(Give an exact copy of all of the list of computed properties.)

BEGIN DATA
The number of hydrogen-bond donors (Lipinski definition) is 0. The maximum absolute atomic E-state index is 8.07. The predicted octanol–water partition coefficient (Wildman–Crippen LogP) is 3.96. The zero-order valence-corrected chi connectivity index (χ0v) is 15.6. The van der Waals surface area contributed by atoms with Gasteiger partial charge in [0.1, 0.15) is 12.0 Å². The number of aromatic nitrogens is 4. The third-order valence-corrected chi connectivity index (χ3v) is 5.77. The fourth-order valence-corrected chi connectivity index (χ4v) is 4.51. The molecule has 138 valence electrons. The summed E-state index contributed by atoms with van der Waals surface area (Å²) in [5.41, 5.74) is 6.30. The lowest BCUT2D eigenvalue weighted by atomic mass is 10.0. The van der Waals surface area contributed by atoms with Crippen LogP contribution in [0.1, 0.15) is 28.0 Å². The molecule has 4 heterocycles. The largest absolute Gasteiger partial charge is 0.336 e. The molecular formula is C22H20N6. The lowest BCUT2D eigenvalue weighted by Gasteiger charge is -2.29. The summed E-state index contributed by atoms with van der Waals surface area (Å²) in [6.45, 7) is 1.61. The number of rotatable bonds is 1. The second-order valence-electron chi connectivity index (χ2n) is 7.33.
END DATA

The number of hydrogen-bond donors (Lipinski definition) is 0. The maximum absolute atomic E-state index is 8.07. The predicted octanol–water partition coefficient (Wildman–Crippen LogP) is 3.96. The zero-order valence-corrected chi connectivity index (χ0v) is 15.6. The van der Waals surface area contributed by atoms with Gasteiger partial charge in [0.1, 0.15) is 12.0 Å². The number of aromatic nitrogens is 4. The third-order valence-corrected chi connectivity index (χ3v) is 5.77. The fourth-order valence-corrected chi connectivity index (χ4v) is 4.51. The molecule has 138 valence electrons. The summed E-state index contributed by atoms with van der Waals surface area (Å²) in [5.41, 5.74) is 6.30. The lowest BCUT2D eigenvalue weighted by atomic mass is 10.0. The van der Waals surface area contributed by atoms with Crippen LogP contribution in [0.1, 0.15) is 28.0 Å². The molecule has 4 heterocycles. The largest absolute Gasteiger partial charge is 0.336 e. The molecular formula is C22H20N6. The lowest BCUT2D eigenvalue weighted by Gasteiger charge is -2.29. The summed E-state index contributed by atoms with van der Waals surface area (Å²) in [6.45, 7) is 1.61. The number of rotatable bonds is 1. The second-order valence-electron chi connectivity index (χ2n) is 7.33.